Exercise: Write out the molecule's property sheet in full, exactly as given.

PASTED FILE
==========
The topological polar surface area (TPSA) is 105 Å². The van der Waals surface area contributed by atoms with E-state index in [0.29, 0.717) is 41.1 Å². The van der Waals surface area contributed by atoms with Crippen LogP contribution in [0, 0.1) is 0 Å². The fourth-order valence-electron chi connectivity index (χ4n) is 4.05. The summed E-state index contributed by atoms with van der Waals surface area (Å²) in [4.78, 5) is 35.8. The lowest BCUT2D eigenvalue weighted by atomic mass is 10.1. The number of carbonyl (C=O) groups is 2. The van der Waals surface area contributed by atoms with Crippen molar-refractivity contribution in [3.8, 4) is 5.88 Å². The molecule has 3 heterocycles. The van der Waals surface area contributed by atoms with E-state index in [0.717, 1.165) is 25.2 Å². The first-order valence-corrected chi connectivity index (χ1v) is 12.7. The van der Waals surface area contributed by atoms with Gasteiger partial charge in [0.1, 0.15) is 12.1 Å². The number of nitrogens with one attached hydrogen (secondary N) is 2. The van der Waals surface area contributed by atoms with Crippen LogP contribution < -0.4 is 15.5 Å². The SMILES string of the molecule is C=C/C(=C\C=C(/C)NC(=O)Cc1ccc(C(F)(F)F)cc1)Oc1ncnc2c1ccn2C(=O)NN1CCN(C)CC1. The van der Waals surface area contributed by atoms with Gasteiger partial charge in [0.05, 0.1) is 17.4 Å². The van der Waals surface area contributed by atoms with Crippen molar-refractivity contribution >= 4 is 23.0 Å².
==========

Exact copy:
The topological polar surface area (TPSA) is 105 Å². The van der Waals surface area contributed by atoms with E-state index in [0.29, 0.717) is 41.1 Å². The van der Waals surface area contributed by atoms with Crippen LogP contribution in [0, 0.1) is 0 Å². The fourth-order valence-electron chi connectivity index (χ4n) is 4.05. The summed E-state index contributed by atoms with van der Waals surface area (Å²) in [4.78, 5) is 35.8. The lowest BCUT2D eigenvalue weighted by atomic mass is 10.1. The number of carbonyl (C=O) groups is 2. The van der Waals surface area contributed by atoms with Crippen molar-refractivity contribution in [3.8, 4) is 5.88 Å². The molecule has 3 heterocycles. The van der Waals surface area contributed by atoms with E-state index in [0.717, 1.165) is 25.2 Å². The first-order valence-corrected chi connectivity index (χ1v) is 12.7. The van der Waals surface area contributed by atoms with Gasteiger partial charge in [0.1, 0.15) is 12.1 Å². The number of nitrogens with one attached hydrogen (secondary N) is 2. The van der Waals surface area contributed by atoms with Crippen LogP contribution < -0.4 is 15.5 Å². The SMILES string of the molecule is C=C/C(=C\C=C(/C)NC(=O)Cc1ccc(C(F)(F)F)cc1)Oc1ncnc2c1ccn2C(=O)NN1CCN(C)CC1. The van der Waals surface area contributed by atoms with Gasteiger partial charge in [0.05, 0.1) is 17.4 Å². The van der Waals surface area contributed by atoms with Crippen molar-refractivity contribution >= 4 is 23.0 Å².